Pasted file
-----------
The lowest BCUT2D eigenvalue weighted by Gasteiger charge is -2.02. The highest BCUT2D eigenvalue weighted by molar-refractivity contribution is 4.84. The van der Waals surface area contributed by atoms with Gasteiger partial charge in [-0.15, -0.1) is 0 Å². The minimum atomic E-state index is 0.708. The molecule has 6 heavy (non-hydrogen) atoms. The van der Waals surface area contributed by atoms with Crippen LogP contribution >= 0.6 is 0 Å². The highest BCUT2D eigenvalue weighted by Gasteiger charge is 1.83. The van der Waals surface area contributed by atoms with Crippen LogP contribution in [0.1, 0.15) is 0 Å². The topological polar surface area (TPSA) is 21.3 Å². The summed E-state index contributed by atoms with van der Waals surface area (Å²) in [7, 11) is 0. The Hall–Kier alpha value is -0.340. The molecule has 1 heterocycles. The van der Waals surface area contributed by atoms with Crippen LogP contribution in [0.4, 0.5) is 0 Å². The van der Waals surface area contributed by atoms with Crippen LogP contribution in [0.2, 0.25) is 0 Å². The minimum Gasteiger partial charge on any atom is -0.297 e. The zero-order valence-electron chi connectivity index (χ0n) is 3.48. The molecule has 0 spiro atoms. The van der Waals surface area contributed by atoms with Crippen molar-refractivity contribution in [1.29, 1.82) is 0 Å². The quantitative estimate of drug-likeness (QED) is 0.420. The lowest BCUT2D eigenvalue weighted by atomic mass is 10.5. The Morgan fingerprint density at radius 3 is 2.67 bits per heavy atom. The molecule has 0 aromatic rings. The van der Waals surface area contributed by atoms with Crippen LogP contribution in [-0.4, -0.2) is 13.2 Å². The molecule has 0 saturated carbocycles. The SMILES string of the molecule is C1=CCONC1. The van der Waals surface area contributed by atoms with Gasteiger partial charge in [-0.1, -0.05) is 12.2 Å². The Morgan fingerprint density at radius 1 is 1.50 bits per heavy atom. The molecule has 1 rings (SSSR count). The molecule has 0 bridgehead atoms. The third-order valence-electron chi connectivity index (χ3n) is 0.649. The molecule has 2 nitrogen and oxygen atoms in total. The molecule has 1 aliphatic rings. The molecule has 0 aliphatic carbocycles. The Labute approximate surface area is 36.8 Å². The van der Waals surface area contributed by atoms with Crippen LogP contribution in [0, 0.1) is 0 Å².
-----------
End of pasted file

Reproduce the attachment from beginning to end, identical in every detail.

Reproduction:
The lowest BCUT2D eigenvalue weighted by Gasteiger charge is -2.02. The highest BCUT2D eigenvalue weighted by molar-refractivity contribution is 4.84. The van der Waals surface area contributed by atoms with Gasteiger partial charge in [-0.15, -0.1) is 0 Å². The minimum atomic E-state index is 0.708. The molecule has 6 heavy (non-hydrogen) atoms. The van der Waals surface area contributed by atoms with Crippen LogP contribution >= 0.6 is 0 Å². The highest BCUT2D eigenvalue weighted by Gasteiger charge is 1.83. The van der Waals surface area contributed by atoms with Crippen LogP contribution in [0.1, 0.15) is 0 Å². The topological polar surface area (TPSA) is 21.3 Å². The summed E-state index contributed by atoms with van der Waals surface area (Å²) in [7, 11) is 0. The Hall–Kier alpha value is -0.340. The molecule has 1 heterocycles. The van der Waals surface area contributed by atoms with Crippen LogP contribution in [0.4, 0.5) is 0 Å². The van der Waals surface area contributed by atoms with Crippen LogP contribution in [0.2, 0.25) is 0 Å². The minimum Gasteiger partial charge on any atom is -0.297 e. The zero-order valence-electron chi connectivity index (χ0n) is 3.48. The molecule has 0 spiro atoms. The van der Waals surface area contributed by atoms with Crippen molar-refractivity contribution in [1.29, 1.82) is 0 Å². The quantitative estimate of drug-likeness (QED) is 0.420. The lowest BCUT2D eigenvalue weighted by atomic mass is 10.5. The Morgan fingerprint density at radius 3 is 2.67 bits per heavy atom. The molecule has 0 aromatic rings. The van der Waals surface area contributed by atoms with Crippen LogP contribution in [-0.4, -0.2) is 13.2 Å². The molecule has 0 saturated carbocycles. The SMILES string of the molecule is C1=CCONC1. The van der Waals surface area contributed by atoms with Gasteiger partial charge in [-0.1, -0.05) is 12.2 Å². The Morgan fingerprint density at radius 1 is 1.50 bits per heavy atom. The molecule has 1 rings (SSSR count). The molecule has 0 bridgehead atoms. The third-order valence-electron chi connectivity index (χ3n) is 0.649. The molecule has 2 nitrogen and oxygen atoms in total. The molecule has 1 aliphatic rings. The molecule has 0 aliphatic carbocycles. The Labute approximate surface area is 36.8 Å². The van der Waals surface area contributed by atoms with Crippen LogP contribution in [0, 0.1) is 0 Å².